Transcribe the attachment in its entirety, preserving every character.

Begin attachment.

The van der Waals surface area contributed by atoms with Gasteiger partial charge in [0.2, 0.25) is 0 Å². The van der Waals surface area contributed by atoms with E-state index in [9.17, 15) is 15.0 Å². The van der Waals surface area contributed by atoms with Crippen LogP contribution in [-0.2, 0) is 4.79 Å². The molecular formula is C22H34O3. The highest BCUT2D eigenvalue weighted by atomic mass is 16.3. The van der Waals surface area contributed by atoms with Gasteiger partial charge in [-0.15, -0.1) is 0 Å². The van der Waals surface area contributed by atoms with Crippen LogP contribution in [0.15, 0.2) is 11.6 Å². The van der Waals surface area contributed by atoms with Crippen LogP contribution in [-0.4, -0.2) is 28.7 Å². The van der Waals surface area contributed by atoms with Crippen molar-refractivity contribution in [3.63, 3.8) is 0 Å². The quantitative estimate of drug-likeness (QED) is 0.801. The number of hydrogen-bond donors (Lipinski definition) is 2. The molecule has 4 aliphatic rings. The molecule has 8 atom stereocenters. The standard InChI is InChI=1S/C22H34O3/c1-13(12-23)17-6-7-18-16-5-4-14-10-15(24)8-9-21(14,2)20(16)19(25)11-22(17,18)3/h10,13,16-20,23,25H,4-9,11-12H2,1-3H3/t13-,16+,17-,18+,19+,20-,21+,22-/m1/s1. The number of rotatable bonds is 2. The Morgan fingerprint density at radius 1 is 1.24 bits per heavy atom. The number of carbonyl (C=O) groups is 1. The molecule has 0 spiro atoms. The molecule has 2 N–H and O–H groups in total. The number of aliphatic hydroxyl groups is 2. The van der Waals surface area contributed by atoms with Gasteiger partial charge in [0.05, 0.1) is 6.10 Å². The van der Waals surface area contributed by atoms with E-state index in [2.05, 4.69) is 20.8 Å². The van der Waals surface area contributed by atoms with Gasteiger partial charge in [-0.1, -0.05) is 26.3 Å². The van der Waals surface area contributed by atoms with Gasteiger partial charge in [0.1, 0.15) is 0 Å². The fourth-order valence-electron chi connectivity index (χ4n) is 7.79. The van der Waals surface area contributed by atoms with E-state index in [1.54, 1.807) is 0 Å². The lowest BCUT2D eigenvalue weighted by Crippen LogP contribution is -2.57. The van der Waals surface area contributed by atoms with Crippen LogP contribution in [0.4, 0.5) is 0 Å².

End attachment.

The van der Waals surface area contributed by atoms with Gasteiger partial charge in [0.2, 0.25) is 0 Å². The van der Waals surface area contributed by atoms with E-state index in [9.17, 15) is 15.0 Å². The van der Waals surface area contributed by atoms with Crippen LogP contribution in [-0.2, 0) is 4.79 Å². The molecular formula is C22H34O3. The highest BCUT2D eigenvalue weighted by atomic mass is 16.3. The van der Waals surface area contributed by atoms with Gasteiger partial charge in [-0.15, -0.1) is 0 Å². The van der Waals surface area contributed by atoms with Crippen LogP contribution in [0.15, 0.2) is 11.6 Å². The van der Waals surface area contributed by atoms with Crippen LogP contribution in [-0.4, -0.2) is 28.7 Å². The van der Waals surface area contributed by atoms with Crippen molar-refractivity contribution in [3.63, 3.8) is 0 Å². The quantitative estimate of drug-likeness (QED) is 0.801. The number of hydrogen-bond donors (Lipinski definition) is 2. The molecule has 4 aliphatic rings. The molecule has 8 atom stereocenters. The standard InChI is InChI=1S/C22H34O3/c1-13(12-23)17-6-7-18-16-5-4-14-10-15(24)8-9-21(14,2)20(16)19(25)11-22(17,18)3/h10,13,16-20,23,25H,4-9,11-12H2,1-3H3/t13-,16+,17-,18+,19+,20-,21+,22-/m1/s1. The number of rotatable bonds is 2. The Morgan fingerprint density at radius 1 is 1.24 bits per heavy atom. The number of carbonyl (C=O) groups is 1. The molecule has 0 spiro atoms. The molecule has 2 N–H and O–H groups in total. The number of aliphatic hydroxyl groups is 2. The van der Waals surface area contributed by atoms with Gasteiger partial charge in [0.05, 0.1) is 6.10 Å². The van der Waals surface area contributed by atoms with E-state index in [2.05, 4.69) is 20.8 Å². The van der Waals surface area contributed by atoms with Gasteiger partial charge in [-0.1, -0.05) is 26.3 Å². The van der Waals surface area contributed by atoms with Gasteiger partial charge in [0.1, 0.15) is 0 Å². The fourth-order valence-electron chi connectivity index (χ4n) is 7.79. The van der Waals surface area contributed by atoms with E-state index in [1.54, 1.807) is 0 Å². The lowest BCUT2D eigenvalue weighted by Crippen LogP contribution is -2.57. The van der Waals surface area contributed by atoms with Crippen LogP contribution in [0.4, 0.5) is 0 Å².